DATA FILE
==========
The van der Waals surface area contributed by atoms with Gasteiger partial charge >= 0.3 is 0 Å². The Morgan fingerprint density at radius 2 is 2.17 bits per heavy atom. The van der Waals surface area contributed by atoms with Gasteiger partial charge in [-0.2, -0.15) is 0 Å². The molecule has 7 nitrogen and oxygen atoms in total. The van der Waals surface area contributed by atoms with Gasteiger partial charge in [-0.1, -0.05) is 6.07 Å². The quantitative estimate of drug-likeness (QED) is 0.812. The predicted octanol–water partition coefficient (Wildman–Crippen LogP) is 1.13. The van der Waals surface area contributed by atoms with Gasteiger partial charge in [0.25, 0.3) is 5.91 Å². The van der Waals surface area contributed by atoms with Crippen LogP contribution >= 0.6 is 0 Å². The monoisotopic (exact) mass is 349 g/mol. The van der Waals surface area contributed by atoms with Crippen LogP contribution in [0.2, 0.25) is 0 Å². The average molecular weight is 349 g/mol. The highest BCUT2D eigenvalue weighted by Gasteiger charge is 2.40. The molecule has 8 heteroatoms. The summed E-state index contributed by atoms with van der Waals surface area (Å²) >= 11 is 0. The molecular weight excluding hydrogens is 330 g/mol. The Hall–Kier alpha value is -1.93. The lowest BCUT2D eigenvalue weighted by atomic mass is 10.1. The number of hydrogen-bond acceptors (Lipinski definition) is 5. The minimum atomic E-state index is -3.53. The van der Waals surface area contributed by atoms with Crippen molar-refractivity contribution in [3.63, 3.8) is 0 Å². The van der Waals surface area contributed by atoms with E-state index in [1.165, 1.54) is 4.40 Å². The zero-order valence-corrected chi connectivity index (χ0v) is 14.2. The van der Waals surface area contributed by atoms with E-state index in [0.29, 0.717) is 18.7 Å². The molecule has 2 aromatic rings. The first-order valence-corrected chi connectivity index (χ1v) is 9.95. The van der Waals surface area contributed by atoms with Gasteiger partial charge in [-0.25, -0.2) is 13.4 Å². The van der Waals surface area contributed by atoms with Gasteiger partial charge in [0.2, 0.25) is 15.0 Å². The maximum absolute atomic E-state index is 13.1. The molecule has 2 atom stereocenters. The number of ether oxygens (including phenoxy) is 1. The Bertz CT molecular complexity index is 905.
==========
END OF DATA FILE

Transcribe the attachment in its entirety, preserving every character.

The van der Waals surface area contributed by atoms with Gasteiger partial charge >= 0.3 is 0 Å². The Morgan fingerprint density at radius 2 is 2.17 bits per heavy atom. The van der Waals surface area contributed by atoms with Gasteiger partial charge in [-0.2, -0.15) is 0 Å². The molecule has 7 nitrogen and oxygen atoms in total. The van der Waals surface area contributed by atoms with Gasteiger partial charge in [-0.1, -0.05) is 6.07 Å². The quantitative estimate of drug-likeness (QED) is 0.812. The predicted octanol–water partition coefficient (Wildman–Crippen LogP) is 1.13. The van der Waals surface area contributed by atoms with Gasteiger partial charge in [0.25, 0.3) is 5.91 Å². The van der Waals surface area contributed by atoms with Crippen LogP contribution >= 0.6 is 0 Å². The monoisotopic (exact) mass is 349 g/mol. The van der Waals surface area contributed by atoms with Crippen LogP contribution in [0.2, 0.25) is 0 Å². The average molecular weight is 349 g/mol. The highest BCUT2D eigenvalue weighted by Gasteiger charge is 2.40. The molecule has 8 heteroatoms. The summed E-state index contributed by atoms with van der Waals surface area (Å²) >= 11 is 0. The molecular weight excluding hydrogens is 330 g/mol. The Hall–Kier alpha value is -1.93. The lowest BCUT2D eigenvalue weighted by atomic mass is 10.1. The number of hydrogen-bond acceptors (Lipinski definition) is 5. The minimum atomic E-state index is -3.53. The van der Waals surface area contributed by atoms with Crippen molar-refractivity contribution in [3.63, 3.8) is 0 Å². The van der Waals surface area contributed by atoms with E-state index in [1.165, 1.54) is 4.40 Å². The zero-order valence-corrected chi connectivity index (χ0v) is 14.2. The van der Waals surface area contributed by atoms with E-state index in [0.29, 0.717) is 18.7 Å². The molecule has 2 aromatic rings. The first-order valence-corrected chi connectivity index (χ1v) is 9.95. The van der Waals surface area contributed by atoms with Gasteiger partial charge in [-0.25, -0.2) is 13.4 Å². The van der Waals surface area contributed by atoms with Gasteiger partial charge in [0.2, 0.25) is 15.0 Å². The maximum absolute atomic E-state index is 13.1. The molecule has 2 atom stereocenters. The number of ether oxygens (including phenoxy) is 1. The Bertz CT molecular complexity index is 905.